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Shortage of Technological Teachers Reaching Critical Levels

September 25 2002

September 25, 2002 (Toronto) Ontarios secondary schools are in dire need of technology teachers. Almost four out of 10 tech-qualified Ontario teachers will retire by 2005, an Ontario College of Teachers study in 2000 found. Given the dearth of qualified tech people entering teaching, the shortage is fast becoming a crisis.

"Were racing against the clock," says Michael Scott, co-chair of the Ontario Council of Technological Education. "You can hear the shop doors closing all over the province."

Thirty seven per cent of qualified technological studies teachers are expected to retire by 2005. College forecasts estimate 58 per cent or 2,738 will leave teaching by 2010.

"School boards are required to ensure that every classroom in Ontario is staffed by a qualified and certified teacher," says Ontario College of Teachers Registrar Joe Atkinson. "Ultimately, the public our children will suffer if we dont identify and understand the problems and find solutions.

"When technological education was overhauled in the mid-1990s, the trade-specific focus gave way to a broadened approach. Over 50 courses, from auto body to cosmetology, were funnelled into seven broad-based areas. Unfortunately, there has also been a funnelling of teachers through attrition out of the system.

Tech studies teachers bring real world experience to the classroom. Theyre former engineers, chefs, nurses and auto service technicians. Theyve directed television shows and produced commercials. Theyre subject specialists who teach Communications Technology, Construction Technology, Hospitality Services, Manufacturing Technology, Personal Services, Technological Design and Transportation Technology.


  • Scarboroughs Stephen Chan Manufacturing Technology teacher at Woburn C.I., whose 3,000-square-foot shop houses a hovercraft, a prototype of the worlds largest yoyo, and cardboard boats that can float five students across a 25-metre pool.
  • Markhams Ryan Wineberg Communications Technology teacher at Markville S.S., whose students produced an award-winning TV commercial to combat teen drinking and driving and were immortalized by the Royal Canadian Mint on a quarter as a result.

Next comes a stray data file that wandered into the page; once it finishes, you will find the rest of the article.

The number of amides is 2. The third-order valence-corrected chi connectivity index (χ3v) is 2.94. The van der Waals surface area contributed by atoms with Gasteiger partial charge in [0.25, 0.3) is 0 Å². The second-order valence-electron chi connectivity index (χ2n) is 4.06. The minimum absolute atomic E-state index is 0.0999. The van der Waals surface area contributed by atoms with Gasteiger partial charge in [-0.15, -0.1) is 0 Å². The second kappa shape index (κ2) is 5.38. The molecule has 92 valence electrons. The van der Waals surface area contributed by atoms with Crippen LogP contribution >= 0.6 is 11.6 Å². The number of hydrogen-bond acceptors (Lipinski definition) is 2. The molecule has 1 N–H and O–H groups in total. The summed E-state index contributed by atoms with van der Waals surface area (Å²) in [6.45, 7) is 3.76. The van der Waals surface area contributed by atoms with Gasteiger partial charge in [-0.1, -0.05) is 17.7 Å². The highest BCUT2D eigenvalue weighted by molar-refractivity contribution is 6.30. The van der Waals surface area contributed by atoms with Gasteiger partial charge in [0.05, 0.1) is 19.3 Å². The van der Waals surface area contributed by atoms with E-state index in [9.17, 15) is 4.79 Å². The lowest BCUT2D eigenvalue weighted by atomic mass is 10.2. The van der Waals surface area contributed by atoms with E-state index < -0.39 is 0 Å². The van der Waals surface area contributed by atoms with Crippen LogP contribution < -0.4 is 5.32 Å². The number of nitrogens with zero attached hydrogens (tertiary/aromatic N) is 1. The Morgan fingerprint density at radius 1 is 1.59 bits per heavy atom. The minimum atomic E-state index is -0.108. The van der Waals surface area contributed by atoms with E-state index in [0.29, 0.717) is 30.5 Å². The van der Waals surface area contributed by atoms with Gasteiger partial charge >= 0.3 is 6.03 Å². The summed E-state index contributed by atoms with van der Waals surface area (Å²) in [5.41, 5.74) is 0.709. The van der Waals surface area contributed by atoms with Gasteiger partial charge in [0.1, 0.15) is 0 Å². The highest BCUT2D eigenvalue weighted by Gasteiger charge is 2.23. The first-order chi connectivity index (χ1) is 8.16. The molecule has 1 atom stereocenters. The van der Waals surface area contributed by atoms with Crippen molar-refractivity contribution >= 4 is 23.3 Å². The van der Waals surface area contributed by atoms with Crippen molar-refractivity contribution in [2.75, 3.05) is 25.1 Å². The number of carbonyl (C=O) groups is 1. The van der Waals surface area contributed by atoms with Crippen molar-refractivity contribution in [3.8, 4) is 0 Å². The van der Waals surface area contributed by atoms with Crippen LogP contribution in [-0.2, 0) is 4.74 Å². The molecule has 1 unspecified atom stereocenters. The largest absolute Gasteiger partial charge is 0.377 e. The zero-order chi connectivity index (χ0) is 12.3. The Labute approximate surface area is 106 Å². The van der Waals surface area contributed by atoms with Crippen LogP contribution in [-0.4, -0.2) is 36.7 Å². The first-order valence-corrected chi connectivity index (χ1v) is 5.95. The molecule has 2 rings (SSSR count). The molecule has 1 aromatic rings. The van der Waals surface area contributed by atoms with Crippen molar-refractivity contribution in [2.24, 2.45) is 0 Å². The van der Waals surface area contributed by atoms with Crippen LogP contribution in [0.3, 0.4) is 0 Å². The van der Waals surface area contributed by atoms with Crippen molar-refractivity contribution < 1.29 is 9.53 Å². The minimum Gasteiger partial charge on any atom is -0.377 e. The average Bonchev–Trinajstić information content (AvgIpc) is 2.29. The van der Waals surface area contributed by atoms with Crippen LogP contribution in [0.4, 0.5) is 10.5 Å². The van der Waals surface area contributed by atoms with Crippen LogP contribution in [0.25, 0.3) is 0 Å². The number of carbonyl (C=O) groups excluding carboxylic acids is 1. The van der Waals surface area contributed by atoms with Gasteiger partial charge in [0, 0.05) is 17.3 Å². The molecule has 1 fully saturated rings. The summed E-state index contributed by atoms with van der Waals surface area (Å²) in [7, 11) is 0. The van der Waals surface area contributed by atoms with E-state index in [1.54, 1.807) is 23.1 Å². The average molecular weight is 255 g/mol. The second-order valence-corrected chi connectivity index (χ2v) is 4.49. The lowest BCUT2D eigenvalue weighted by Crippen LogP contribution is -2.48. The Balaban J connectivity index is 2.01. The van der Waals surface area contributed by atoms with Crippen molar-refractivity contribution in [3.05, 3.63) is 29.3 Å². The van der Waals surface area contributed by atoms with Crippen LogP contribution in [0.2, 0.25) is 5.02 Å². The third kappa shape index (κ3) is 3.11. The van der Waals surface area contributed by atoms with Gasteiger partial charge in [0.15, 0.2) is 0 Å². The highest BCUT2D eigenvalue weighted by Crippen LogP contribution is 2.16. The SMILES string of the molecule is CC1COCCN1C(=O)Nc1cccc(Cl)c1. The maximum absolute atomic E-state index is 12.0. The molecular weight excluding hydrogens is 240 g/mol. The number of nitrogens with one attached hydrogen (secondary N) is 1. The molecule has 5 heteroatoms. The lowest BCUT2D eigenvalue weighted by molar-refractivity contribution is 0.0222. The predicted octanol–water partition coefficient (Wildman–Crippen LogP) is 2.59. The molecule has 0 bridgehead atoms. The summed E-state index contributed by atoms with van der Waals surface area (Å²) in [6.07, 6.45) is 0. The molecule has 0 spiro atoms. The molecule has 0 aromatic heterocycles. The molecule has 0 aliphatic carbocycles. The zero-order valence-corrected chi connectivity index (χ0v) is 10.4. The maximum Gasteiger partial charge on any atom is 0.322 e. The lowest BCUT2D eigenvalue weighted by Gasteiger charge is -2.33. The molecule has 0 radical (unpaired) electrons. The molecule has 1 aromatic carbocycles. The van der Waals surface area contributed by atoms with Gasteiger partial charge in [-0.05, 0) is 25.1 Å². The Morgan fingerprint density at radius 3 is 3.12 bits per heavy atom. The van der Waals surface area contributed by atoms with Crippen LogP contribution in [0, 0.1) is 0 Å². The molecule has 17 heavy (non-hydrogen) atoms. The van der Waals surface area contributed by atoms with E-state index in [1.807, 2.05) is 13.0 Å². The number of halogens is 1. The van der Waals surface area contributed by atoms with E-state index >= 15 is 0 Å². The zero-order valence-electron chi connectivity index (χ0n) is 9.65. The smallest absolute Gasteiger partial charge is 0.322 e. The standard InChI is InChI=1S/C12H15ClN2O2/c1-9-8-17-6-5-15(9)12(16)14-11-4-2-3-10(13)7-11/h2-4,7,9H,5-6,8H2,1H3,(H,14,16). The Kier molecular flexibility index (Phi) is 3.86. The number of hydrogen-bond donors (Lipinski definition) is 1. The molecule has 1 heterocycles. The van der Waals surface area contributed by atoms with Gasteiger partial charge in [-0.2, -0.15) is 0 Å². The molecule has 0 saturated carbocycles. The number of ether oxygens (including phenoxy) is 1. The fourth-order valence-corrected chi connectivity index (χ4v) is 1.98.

• St. Catharines Guy Lamarre Transportation and Construction Technology teacher at Denis Morris High School, whose students constructed over 100 planes, trains, cars and puzzles as Christmas gifts for the communitys underprivileged children.
  • Renfrews Bill Lunney Integrated Technology teacher at St. Josephs High School, whose students designed and built wind generators, one nine feet in diameter, from recycled auto parts.
  • Bramptons Katie Levalds Personal Services, Health Care Technology teacher at Brampton Centennial SS, whose nine-year career in critical care and recovery room experience were vital to creating a cutting-edge Grade 12 curriculum document on medical technology.
  • Sarnias Eleanore Lannin Communications Technology teacher at St. Patricks High School, who parlayed her previous experience in television production as the director of 100 Huntley Street, the first daily television program in Canada, into a passion for teaching students everything from photography and computer animation to desktop publishing.
  • Londons Greg Murray Hospitality Services teacher at Sir George Ross SS , who once worked as a sous-chef at Torontos Scaramouche restaurant, cooked for rock star Keith Richards and taught culinary management part-time at Fanshawe College, prior to finding the perfect recipe for teaching Technological Studies in London.

"What students use and learn in technology today theyll use to power Canadas workforce and economy in the future," says Margaret Buchanan, faculty of education academic counsellor at The University of Western Ontario, and chair, Technological Studies Subcommittee, Association of Education Registrars of Ontario Universities. "Hiring experienced, trade-savvy professionals to teach our young people is a priority in education."


The Ontario College of Teachers licences, governs and regulates the profession of teaching in the public interest. It sets standards of practice and ethical standards, conducts disciplinary hearings and accredits teacher education programs affecting its 185,000 members in publicly funded schools and institutions across Ontario. The College is the largest self-regulatory body in Canada. Visit the College's web site at www.oct.ca.

For more information, please contact:

  • Margaret Buchanan, faculty of educations academic counsellor at The University of Western Ontario, 519-661-2111, Ext. 88541
  • Denys Giguère, media relations officer at the Ontario College of Teachers,
    416-961-8800, ext. 221 or toll-free in Ontario at 1-888-534-2222

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